Darryl Kickett is a Noongar man whose wide community experience provided a rich grounding for the innovative programs emerging from the Centre for Aboriginal Studies at Curtin University. Head of that Centre 1988–1989 he then became Senior Advisor to the Federal Minister for Aboriginal Affairs and the CEO of the Western Australian Community Controlled Health Organization 2000–2005.

Anita Lee Hong is a Butchulla woman who, from a background in Human Rights and Equal Opportunity agencies, worked as Lecturer and Program Coordinator at the Curtin Centre for Aboriginal Studies before becoming Director of the Centre 2006–2010. She later served as Professorial Director of Oodgeroo Unit at the University of Queensland 2010–2019.

Glenis Grogan is an Aboriginal woman from North Queensland. After an extended nursing career, Glenis became a central figure in the development of highly innovative Aboriginal Health programs at the Centre for Aboriginal Studies at Curtin Universities. In recent years she has worked tirelessly in a community-based health organization to improve the health and well-being of Aboriginal people in the region they serve.

Dennis Eggington is a Nyoongar man from Western Australia. A tireless human rights campaigner he has been CEO of the WA Aboriginal Legal Service since 1996. He holds a Master of Human Rights Education and is widely respected throughout Australia for his unwavering commitment to justice for our First Nations Peoples.

Jill Adbullah is a Wudjari woman. Employed as National Secretary to the Chairperson of the National Aboriginal Conference she later became Coordinator of the inaugural Postgraduate Program at the Curtin Centre for Aboriginal Studies 1996–2002. She later worked as Human Development Manager in the mining industry in Western Australia and became the 1996 NAIDOC Scholar of the Year.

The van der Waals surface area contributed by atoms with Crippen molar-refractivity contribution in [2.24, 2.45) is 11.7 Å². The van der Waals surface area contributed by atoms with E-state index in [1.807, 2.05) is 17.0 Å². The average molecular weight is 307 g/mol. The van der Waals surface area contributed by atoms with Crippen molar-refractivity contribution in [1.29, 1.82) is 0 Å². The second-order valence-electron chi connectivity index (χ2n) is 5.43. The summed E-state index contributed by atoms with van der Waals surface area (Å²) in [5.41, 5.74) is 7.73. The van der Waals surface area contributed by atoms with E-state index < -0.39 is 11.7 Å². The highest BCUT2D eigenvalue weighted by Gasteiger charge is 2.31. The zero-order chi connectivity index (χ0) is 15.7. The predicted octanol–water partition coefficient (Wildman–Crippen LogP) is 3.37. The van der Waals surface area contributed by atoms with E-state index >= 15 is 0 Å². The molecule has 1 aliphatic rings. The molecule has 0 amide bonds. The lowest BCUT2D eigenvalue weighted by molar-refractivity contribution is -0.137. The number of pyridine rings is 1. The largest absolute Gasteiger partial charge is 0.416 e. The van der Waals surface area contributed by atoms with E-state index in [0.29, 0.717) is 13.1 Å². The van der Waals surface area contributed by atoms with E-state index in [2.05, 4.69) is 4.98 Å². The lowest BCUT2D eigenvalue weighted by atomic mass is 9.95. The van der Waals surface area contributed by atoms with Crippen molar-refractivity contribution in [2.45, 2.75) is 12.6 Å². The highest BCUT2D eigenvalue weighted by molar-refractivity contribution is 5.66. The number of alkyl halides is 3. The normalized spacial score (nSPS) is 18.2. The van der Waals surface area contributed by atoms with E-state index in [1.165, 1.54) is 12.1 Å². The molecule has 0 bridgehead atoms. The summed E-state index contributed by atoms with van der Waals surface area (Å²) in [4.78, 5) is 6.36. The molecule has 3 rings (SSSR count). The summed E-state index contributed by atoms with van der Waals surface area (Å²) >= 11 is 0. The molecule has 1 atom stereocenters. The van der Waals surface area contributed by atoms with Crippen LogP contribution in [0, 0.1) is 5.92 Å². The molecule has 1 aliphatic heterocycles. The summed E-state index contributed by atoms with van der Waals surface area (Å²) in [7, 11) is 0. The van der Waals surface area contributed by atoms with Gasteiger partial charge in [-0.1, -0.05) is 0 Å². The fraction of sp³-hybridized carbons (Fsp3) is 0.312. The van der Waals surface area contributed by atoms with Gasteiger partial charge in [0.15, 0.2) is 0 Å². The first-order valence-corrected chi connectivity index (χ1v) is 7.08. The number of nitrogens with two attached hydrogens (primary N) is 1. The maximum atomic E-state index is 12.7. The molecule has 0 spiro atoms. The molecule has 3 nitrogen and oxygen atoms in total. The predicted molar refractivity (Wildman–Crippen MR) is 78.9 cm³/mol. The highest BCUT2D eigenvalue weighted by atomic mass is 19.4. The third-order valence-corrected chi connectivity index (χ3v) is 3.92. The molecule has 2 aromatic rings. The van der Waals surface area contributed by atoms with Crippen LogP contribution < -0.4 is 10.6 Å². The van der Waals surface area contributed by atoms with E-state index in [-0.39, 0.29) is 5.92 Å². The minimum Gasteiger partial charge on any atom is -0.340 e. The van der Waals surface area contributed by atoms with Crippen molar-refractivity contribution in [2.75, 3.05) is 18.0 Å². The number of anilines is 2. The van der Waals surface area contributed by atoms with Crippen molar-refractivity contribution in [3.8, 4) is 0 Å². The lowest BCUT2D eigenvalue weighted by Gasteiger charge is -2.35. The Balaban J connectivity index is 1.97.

Melony Darroch gained extensive experience in policy, compliance and finance with the Aboriginal Development Commission and as Business Services Manager in a Regional office of the Aboriginal and Torres Strait Islander Commission (ATSIC). She later worked in the Kaata-Wangkinyiny Regional Council of ATSIC. These provided the professional basis for her current position as Business Manager at the Curtin Centre for Aboriginal Studies.

Rae-Lee Griffin (née Warner) is a Nyinka/Jaro woman from Derby in Western Australia. Qualifications: Bachelor of Psychology (Honours), Master of Indigenous Australian Cultural Studies (pending). Roles at the Centre for Aboriginal Studies: Academic Support, Unit/Course Coordinator, Lecturer/Indigenous Academic and Interim Deputy Director and a Research collaboration with the Department of Justice Youth Justice Psychological Clinical Programs.

Roz Walker is a principal research fellow at University of Western Australia and Murdoch University. She was deeply involved in the development of highly innovative Aboriginal programs at the Centre for Aboriginal Studies, Curtin University, has published extensively in the field and gained an APHA Lifetime Achievement Award for her contributions in Aboriginal research.

Ernie Stringer contributed to the development of many of the early programs at the Centre for Aboriginal Studies at Curtin University 1984–2002, engaging in a wide range of community-based research initiatives that served Aboriginal agencies and communities across Western Australia. He has extended experience as Visiting Professor/Scholar at US universities and has published 11 major texts in the field of action research.